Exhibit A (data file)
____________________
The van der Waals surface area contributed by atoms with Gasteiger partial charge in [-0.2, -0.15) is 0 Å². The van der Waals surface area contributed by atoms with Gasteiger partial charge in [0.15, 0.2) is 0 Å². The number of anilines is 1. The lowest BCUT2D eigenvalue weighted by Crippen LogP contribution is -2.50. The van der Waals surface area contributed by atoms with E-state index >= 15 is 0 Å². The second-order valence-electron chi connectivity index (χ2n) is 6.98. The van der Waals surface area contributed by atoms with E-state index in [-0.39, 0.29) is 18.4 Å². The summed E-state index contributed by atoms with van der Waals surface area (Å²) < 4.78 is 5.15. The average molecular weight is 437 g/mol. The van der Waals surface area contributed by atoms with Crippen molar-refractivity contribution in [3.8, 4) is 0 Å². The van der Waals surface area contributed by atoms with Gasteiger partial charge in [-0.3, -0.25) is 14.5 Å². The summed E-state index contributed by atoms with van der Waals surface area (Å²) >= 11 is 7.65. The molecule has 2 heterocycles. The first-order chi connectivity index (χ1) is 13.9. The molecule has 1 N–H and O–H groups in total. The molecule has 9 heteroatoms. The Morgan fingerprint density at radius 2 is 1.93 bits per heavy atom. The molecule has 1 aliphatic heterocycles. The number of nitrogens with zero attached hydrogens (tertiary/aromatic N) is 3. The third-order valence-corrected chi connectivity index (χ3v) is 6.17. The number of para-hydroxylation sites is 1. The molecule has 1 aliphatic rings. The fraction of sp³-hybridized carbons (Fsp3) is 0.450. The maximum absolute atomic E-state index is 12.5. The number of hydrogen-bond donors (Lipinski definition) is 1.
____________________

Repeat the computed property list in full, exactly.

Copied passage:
The van der Waals surface area contributed by atoms with Gasteiger partial charge in [-0.2, -0.15) is 0 Å². The van der Waals surface area contributed by atoms with Gasteiger partial charge in [0.15, 0.2) is 0 Å². The number of anilines is 1. The lowest BCUT2D eigenvalue weighted by Crippen LogP contribution is -2.50. The van der Waals surface area contributed by atoms with E-state index >= 15 is 0 Å². The second-order valence-electron chi connectivity index (χ2n) is 6.98. The van der Waals surface area contributed by atoms with E-state index in [-0.39, 0.29) is 18.4 Å². The summed E-state index contributed by atoms with van der Waals surface area (Å²) < 4.78 is 5.15. The average molecular weight is 437 g/mol. The van der Waals surface area contributed by atoms with Crippen molar-refractivity contribution in [3.8, 4) is 0 Å². The van der Waals surface area contributed by atoms with Gasteiger partial charge in [-0.3, -0.25) is 14.5 Å². The summed E-state index contributed by atoms with van der Waals surface area (Å²) >= 11 is 7.65. The molecule has 2 heterocycles. The first-order chi connectivity index (χ1) is 13.9. The molecule has 1 N–H and O–H groups in total. The molecule has 9 heteroatoms. The Morgan fingerprint density at radius 2 is 1.93 bits per heavy atom. The molecule has 1 aliphatic heterocycles. The number of nitrogens with zero attached hydrogens (tertiary/aromatic N) is 3. The third-order valence-corrected chi connectivity index (χ3v) is 6.17. The number of para-hydroxylation sites is 1. The molecule has 1 aliphatic rings. The fraction of sp³-hybridized carbons (Fsp3) is 0.450. The maximum absolute atomic E-state index is 12.5. The number of hydrogen-bond donors (Lipinski definition) is 1.